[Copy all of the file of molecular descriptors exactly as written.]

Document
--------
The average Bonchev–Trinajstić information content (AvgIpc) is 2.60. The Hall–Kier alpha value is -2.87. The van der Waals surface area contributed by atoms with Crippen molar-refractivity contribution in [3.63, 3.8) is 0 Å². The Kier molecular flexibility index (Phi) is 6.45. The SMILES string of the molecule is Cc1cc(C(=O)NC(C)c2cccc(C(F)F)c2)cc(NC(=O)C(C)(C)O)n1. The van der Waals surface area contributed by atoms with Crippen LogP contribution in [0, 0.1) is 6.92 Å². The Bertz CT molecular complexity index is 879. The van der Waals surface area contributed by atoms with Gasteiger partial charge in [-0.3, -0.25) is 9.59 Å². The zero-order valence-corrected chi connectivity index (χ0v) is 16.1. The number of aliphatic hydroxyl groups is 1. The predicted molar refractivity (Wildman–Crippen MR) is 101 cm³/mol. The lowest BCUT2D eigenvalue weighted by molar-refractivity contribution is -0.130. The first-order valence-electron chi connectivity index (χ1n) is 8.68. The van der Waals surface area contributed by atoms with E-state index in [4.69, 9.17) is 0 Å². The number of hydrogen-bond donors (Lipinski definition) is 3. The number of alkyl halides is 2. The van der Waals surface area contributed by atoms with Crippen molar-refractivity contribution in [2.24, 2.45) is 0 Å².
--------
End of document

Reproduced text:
The average Bonchev–Trinajstić information content (AvgIpc) is 2.60. The Hall–Kier alpha value is -2.87. The van der Waals surface area contributed by atoms with Crippen molar-refractivity contribution in [3.63, 3.8) is 0 Å². The Kier molecular flexibility index (Phi) is 6.45. The SMILES string of the molecule is Cc1cc(C(=O)NC(C)c2cccc(C(F)F)c2)cc(NC(=O)C(C)(C)O)n1. The van der Waals surface area contributed by atoms with Crippen LogP contribution in [0, 0.1) is 6.92 Å². The Bertz CT molecular complexity index is 879. The van der Waals surface area contributed by atoms with Gasteiger partial charge in [-0.3, -0.25) is 9.59 Å². The zero-order valence-corrected chi connectivity index (χ0v) is 16.1. The number of aliphatic hydroxyl groups is 1. The predicted molar refractivity (Wildman–Crippen MR) is 101 cm³/mol. The lowest BCUT2D eigenvalue weighted by molar-refractivity contribution is -0.130. The first-order valence-electron chi connectivity index (χ1n) is 8.68. The van der Waals surface area contributed by atoms with E-state index in [4.69, 9.17) is 0 Å². The number of hydrogen-bond donors (Lipinski definition) is 3. The number of alkyl halides is 2. The van der Waals surface area contributed by atoms with Crippen molar-refractivity contribution in [2.24, 2.45) is 0 Å².